What Type of Exfoliator Should You Be Using?
More than being asked about eye creams, shampoo, and mascara, the most common questions we get as a beauty editors is how to exfoliate.
While exfoliating is considered an essential skincare step, as it's crucial for preventing breakouts, brightening, softening, and boosting your skin’s glow, it’s also shockingly difficult to figure out how to do it properly.
That's most likely because there's more than one way to do it.
The exfoliation category is actually broken down into two different methods: chemical exfoliation and physical exfoliation. And in order to buy the best exfoliator for your skin type (and your lifestyle), you need to know how each works.
That's why we reached out to a few top dermatologists to answer all of your questions.
What is Chemical Exfoliation?
"Chemical exfoliation means using chemicals to dissolve the dead skin surface cells," New York City dermatologist Dr. Ellen Marmur explains.
The most common chemical exfoliators include alpha hydroxy acids (AHAs), like glycolic acid and lactic acid, and beta hydroxy acids (BHAs), like salicylic acid. Other enzymes, especially those found in fruit, are also often used in chemical exfoliating products.
How Does Chemical Exfoliation Work?
These chemicals dissolve the intercellular bonds that are holding all the dead skin cells together. Essentially, this then enables you to sweep them off of your face.
"The strength of chemical exfoliants can range from mild to aggressive based on the concentration level of the ingredients in the product and this will also correlate with the depth of skin removed," says Houston-based dermatologist Dr. DiAnne Davis.
Is Chemical Exfoliation Right for Me?
The answer is probably yes.
"More often than not I will usually recommend chemical exfoliants for all of my patients, because either I will be applying it in a controlled manner in my office or it is a cream that is safe enough for them to use at home," Dr. Davis says. "However if a patient has an extreme case of oily or dry skin then I may consider a physical exfoliant."
What Are Some Products I Should Try?
There's a variety of different chemical exfoliation product formulations, but some of the most popular are at-home peel pads, like Dr. Dennis Gross Alpha Beta Extra Strength Daily Peels, as well as masks, like the Goop Microderm Instant Glow Exfoliator
To shop: $88; sephora.com
To shop: $125; sephora.com
Most over-the-counter products are generally safe to use, but if you're a little hesitant, Dr. Marmur says to patch test the product. In other words, apply it to a small area of skin and monitor for any irritation before coating your entire face.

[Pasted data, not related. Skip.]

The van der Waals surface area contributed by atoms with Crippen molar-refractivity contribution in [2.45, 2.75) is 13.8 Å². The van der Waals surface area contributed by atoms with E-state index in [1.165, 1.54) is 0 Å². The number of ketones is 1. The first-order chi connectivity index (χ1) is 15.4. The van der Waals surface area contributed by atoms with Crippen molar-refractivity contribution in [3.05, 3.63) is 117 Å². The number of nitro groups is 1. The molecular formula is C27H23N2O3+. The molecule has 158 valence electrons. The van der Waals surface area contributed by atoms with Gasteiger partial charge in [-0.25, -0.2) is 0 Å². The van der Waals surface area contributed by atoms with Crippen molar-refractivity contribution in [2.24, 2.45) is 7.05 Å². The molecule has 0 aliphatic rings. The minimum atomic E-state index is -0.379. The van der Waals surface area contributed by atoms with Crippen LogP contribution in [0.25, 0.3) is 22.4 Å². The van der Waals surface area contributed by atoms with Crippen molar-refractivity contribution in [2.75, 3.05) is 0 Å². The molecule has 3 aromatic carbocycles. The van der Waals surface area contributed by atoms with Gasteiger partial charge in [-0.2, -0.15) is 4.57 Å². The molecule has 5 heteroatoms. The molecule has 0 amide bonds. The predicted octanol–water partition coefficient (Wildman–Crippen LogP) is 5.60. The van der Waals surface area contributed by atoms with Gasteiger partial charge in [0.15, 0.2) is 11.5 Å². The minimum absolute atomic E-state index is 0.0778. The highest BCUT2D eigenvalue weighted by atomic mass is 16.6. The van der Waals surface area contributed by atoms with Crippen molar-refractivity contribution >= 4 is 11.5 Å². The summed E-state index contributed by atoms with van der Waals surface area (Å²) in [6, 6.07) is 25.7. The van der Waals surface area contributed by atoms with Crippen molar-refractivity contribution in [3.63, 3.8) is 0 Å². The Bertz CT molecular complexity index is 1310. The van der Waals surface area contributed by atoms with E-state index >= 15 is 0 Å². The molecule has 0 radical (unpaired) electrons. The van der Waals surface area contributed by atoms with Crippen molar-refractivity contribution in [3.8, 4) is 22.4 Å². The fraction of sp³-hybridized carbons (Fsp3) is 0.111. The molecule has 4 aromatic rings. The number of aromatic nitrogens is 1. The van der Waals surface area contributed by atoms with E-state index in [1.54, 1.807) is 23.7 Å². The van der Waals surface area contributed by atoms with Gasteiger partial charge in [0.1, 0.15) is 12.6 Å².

What Are Some Pros and Cons of Chemical Exfoliation?
In terms of pros, there are plenty. "[Chemical exfoliation] maintains healthy-looking and smooth skin, unclogs pores, helps to even out one’s skin tone, and helps for other topical skin care products to penetrate the skin better and be more effective," Dr. Davis shares.
Now, there's no doubt about it: The phrase "chemical exfoliation" sounds intimidating (and like the recipe for an ultra-irritated, red face), especially if you have dry or sensitive skin. However, chemical exfoliation can be used on all skin types — you just have to be mindful of what acid you're applying on your skin. "For dry skin, you’ll want to steer more towards lactic acid, as it is gentler on the skin as opposed to glycolic acid," Dr. Marmur suggests.
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What is Physical Exfoliation?
The physical exfoliation process is mostly done with cream or gel-based facial scrubs that are made with tiny physical particles, like ground-up seeds, to peel and sweep away dead skin cells. Microbeads, or little plastic spheres, used to be the most popular particle used in physical scrubs, but due to their dangerous environmental impact, they have since been banned.
If you grew up using St. Ives Fresh Skin Apricot Scrub, or if you use a loofah with your body wash, then you're already hip to the game.
How Does Physical Exfoliation Work?
"Physical, or sometimes referred to as 'mechanical exfoliation,' removes the outer skin layers through abrasive friction to the skin," says Dr. Davis.
But physical exfoliation isn't just limited to scrubs. Dr. Marmur says brushes and lasers also fit under this category.
Is Physical Exfoliation Right for Me?
Using a physical exfoliant is most ideal for those who have very oily or dry, flaky skin, according to Dr. Davis. But it should still be used in moderation in order to avoid irritation.
What Are Some Products I Should Try?
When you're looking for physical exfoliants, sticking with the most gentle formulas is always your best bet. SkinCeuticals Micro-Exfoliating Scrub works great across a variety of skin types, while Olehenriksen Pore-Balance Facial Sauna Scrub is best suited for oily and combination skin.
To shop: $31; dermstore.com
To shop: $28; sephora.com
What Are Some Pros and Cons of Physical Exfoliation?
The main pro of physical exfoliation is that it's accessible, affordable, and can be done at home, Dr. Davis shares. However, like its chemical counterpart, there are some downsides to physical exfoliation, especially for the skin found on the face.
"The particles [in a scrub] can be jagged and can lead to micro-injuries of the skin, which can cause pigmentation and irritation," board-certified dermatologist and celebrity beauty expert, Dr. Anna Guanche, says.
If you're still unsure about whether to go with chemical or physical exfolitor, make sure to check in with your dermatologist before diving in.